Publicity in the U.K.
The recent positive media coverage of poly groups and projects didn't just happen. Often, the people involved made it happen.
The fact is, a lot of what you see throughout the news media gets there because of people and businesses seeking publicity. They offer enticing stories, or story ideas, ready-made on a platter. From the media's viewpoint, this makes it easier and cheaper to fill up a newspaper or air time than by... well... hiring reporters.
This stinks, and it's gotten worse with the corporatization of the news in the last 30 years. But the upside is that if you want free publicity, and are diligent about seeking it, you're likely to get it.
For instance: A few months ago the Seattle Times published a great article about Terisa Greenan and her poly webseries "Family". The reason the article happened is because, Terisa says, "I did a whole press blitz where I sent hundreds of press releases to different organizations all across the country." The Seattle Times article led to the wonderful TV news report in Seattle last week about Terisa, her triad, and "Family." That report in turn got highlighted nationally on ABC News.com. (You can watch Greenan and Matt Bullen talk about making and promoting the show in a video called "Behind The Family"; scroll down to the entry for 23 July 2009.)
Last week the triad who set up Young Milwaukee Poly in January got profiled on Milwaukee TV news deliberately, to make more people aware of Young Milwaukee Poly and what it stands for.
In 2005, Loving More began mailing out press releases about its conferences. These attracted some major-media writers who did excellent work (for instance the Washington Post's long feature article about the 2008 Poly Living Conference). These articles in turn prompted other media to imitate them.
On the other hand, sometimes news media do initiate their own story ideas. Last weekend Graham Nicholls in England launched a new poly website, polyamory.org.uk. An announcement about it, along with an explanation of polyamory, was attractively featured with a photo in the Times of London. Not every new website that someone puts up gets this kind of attention:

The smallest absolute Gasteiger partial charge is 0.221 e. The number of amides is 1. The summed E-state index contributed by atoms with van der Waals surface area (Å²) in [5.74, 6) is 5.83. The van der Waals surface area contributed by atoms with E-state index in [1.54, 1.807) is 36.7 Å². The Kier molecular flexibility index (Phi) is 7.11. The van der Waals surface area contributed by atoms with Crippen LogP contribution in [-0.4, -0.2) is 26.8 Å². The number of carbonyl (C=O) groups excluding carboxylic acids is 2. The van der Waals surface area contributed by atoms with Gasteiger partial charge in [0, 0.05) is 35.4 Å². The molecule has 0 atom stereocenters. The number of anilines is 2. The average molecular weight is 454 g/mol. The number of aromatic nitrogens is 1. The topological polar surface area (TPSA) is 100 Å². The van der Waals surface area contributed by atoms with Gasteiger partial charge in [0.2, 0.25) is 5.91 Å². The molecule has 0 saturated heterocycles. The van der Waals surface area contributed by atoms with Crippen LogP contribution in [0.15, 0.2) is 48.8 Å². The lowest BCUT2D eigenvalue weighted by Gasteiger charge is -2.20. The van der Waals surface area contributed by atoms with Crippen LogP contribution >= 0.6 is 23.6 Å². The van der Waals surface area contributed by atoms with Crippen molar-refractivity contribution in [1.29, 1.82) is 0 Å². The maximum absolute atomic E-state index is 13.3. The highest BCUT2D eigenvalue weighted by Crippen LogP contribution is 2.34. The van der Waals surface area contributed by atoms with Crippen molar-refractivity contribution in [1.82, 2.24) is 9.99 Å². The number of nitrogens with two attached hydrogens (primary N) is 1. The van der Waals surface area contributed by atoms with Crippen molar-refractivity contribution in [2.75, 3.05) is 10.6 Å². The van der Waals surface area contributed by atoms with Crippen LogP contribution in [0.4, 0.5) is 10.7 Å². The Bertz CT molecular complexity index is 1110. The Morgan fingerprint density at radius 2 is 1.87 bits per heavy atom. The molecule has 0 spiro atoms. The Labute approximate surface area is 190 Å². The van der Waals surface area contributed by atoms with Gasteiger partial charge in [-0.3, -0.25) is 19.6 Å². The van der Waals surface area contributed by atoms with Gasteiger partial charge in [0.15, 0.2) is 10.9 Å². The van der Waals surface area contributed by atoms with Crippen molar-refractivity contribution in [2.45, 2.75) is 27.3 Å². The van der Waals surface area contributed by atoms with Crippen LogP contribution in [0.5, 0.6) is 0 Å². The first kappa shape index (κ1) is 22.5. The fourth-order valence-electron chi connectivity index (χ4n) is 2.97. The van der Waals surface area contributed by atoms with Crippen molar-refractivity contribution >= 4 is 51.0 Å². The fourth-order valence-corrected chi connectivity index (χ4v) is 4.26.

Finding monogamy monotonous? Well, now you can escape the world of tiresome twosomes with www.polyamory.org.uk, the UK’s first website dedicated to polyamory [Ed. note: Not so.], the practice of having simultaneous loving relationships with more than one partner.
Wife-swappers and philanderers needn’t bother; “poly” devotees, whether in “triads”, “quads” or — for the truly hyperactive — “clans”, seek openness and “emotional bonds”. They view themselves as part of a boundary-pushing movement that challenges traditional relationships. If you don’t collapse from the stress of remembering who’s who at intimate moments, being polyamorous can bring “a sense of freedom and real love that transcends possessiveness and jealousy”, according to the site’s founder, Graham Nicholls....
Here's an image of the newspaper clip, with photo. It's pretty tongue-in-cheek, but it certainly gets the message out.
This one came about in a roundabout manner, says Nicholls. He was approached by a freelance journalist who wanted to write a full-size article on poly. But the Times didn't want it, "so she decided to tie a small piece in with the launch of my website." In this case, he notes, "the article resulted from general press interest in the subject, not any promotional hype on my part."